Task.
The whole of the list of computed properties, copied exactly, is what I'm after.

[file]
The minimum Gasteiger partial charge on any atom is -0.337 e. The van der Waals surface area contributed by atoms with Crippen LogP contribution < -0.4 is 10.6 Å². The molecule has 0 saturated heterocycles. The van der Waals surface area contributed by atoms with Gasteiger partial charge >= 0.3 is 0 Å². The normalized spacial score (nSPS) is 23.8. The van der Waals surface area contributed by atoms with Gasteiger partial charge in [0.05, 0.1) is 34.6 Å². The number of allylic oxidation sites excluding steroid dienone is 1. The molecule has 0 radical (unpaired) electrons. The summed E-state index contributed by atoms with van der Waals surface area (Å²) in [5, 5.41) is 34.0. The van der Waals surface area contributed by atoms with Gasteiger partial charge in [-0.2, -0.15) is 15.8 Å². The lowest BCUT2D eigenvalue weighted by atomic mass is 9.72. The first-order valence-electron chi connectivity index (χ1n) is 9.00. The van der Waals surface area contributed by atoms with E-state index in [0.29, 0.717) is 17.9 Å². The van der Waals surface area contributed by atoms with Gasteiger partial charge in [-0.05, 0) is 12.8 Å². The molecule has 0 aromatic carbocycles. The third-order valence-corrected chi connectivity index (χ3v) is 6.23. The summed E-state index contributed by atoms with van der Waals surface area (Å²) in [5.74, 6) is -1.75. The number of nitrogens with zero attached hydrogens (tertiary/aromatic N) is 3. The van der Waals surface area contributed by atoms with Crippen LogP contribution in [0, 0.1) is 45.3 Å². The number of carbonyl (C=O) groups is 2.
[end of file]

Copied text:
The minimum Gasteiger partial charge on any atom is -0.337 e. The van der Waals surface area contributed by atoms with Crippen LogP contribution < -0.4 is 10.6 Å². The molecule has 0 saturated heterocycles. The van der Waals surface area contributed by atoms with Gasteiger partial charge >= 0.3 is 0 Å². The normalized spacial score (nSPS) is 23.8. The van der Waals surface area contributed by atoms with Gasteiger partial charge in [0.05, 0.1) is 34.6 Å². The number of allylic oxidation sites excluding steroid dienone is 1. The molecule has 0 radical (unpaired) electrons. The summed E-state index contributed by atoms with van der Waals surface area (Å²) in [5, 5.41) is 34.0. The van der Waals surface area contributed by atoms with Gasteiger partial charge in [-0.2, -0.15) is 15.8 Å². The lowest BCUT2D eigenvalue weighted by atomic mass is 9.72. The first-order valence-electron chi connectivity index (χ1n) is 9.00. The van der Waals surface area contributed by atoms with E-state index in [0.29, 0.717) is 17.9 Å². The van der Waals surface area contributed by atoms with Gasteiger partial charge in [-0.05, 0) is 12.8 Å². The molecule has 0 aromatic carbocycles. The third-order valence-corrected chi connectivity index (χ3v) is 6.23. The summed E-state index contributed by atoms with van der Waals surface area (Å²) in [5.74, 6) is -1.75. The number of nitrogens with zero attached hydrogens (tertiary/aromatic N) is 3. The van der Waals surface area contributed by atoms with Crippen LogP contribution in [0, 0.1) is 45.3 Å². The number of carbonyl (C=O) groups is 2.